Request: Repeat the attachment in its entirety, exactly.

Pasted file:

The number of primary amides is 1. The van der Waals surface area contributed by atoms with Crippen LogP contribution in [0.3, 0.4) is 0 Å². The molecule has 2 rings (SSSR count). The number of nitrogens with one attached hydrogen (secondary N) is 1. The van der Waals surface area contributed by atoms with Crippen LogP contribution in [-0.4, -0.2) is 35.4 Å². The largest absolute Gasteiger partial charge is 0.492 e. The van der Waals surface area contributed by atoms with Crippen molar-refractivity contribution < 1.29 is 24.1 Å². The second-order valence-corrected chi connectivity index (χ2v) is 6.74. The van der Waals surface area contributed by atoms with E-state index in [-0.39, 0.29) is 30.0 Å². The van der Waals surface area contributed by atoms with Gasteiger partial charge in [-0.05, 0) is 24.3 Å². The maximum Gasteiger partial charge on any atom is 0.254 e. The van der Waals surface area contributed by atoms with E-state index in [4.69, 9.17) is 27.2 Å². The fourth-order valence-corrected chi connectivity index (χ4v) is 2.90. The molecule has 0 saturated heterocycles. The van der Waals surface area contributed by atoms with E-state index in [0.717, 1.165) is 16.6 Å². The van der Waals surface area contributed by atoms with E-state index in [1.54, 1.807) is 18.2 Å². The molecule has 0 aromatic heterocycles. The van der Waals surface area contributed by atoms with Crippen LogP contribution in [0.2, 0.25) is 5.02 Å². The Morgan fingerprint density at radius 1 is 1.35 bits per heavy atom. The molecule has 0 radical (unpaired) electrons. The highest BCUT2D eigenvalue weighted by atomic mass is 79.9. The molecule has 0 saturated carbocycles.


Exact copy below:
The number of primary amides is 1. The van der Waals surface area contributed by atoms with Crippen LogP contribution in [0.3, 0.4) is 0 Å². The molecule has 2 rings (SSSR count). The number of nitrogens with one attached hydrogen (secondary N) is 1. The van der Waals surface area contributed by atoms with Crippen LogP contribution in [-0.4, -0.2) is 35.4 Å². The largest absolute Gasteiger partial charge is 0.492 e. The van der Waals surface area contributed by atoms with Crippen molar-refractivity contribution < 1.29 is 24.1 Å². The second-order valence-corrected chi connectivity index (χ2v) is 6.74. The van der Waals surface area contributed by atoms with E-state index in [-0.39, 0.29) is 30.0 Å². The van der Waals surface area contributed by atoms with Gasteiger partial charge in [-0.05, 0) is 24.3 Å². The maximum Gasteiger partial charge on any atom is 0.254 e. The van der Waals surface area contributed by atoms with E-state index in [4.69, 9.17) is 27.2 Å². The fourth-order valence-corrected chi connectivity index (χ4v) is 2.90. The molecule has 0 saturated heterocycles. The van der Waals surface area contributed by atoms with E-state index in [0.717, 1.165) is 16.6 Å². The van der Waals surface area contributed by atoms with E-state index in [1.54, 1.807) is 18.2 Å². The molecule has 0 aromatic heterocycles. The van der Waals surface area contributed by atoms with Crippen LogP contribution in [0.2, 0.25) is 5.02 Å². The Morgan fingerprint density at radius 1 is 1.35 bits per heavy atom. The molecule has 0 radical (unpaired) electrons. The highest BCUT2D eigenvalue weighted by atomic mass is 79.9. The molecule has 0 saturated carbocycles.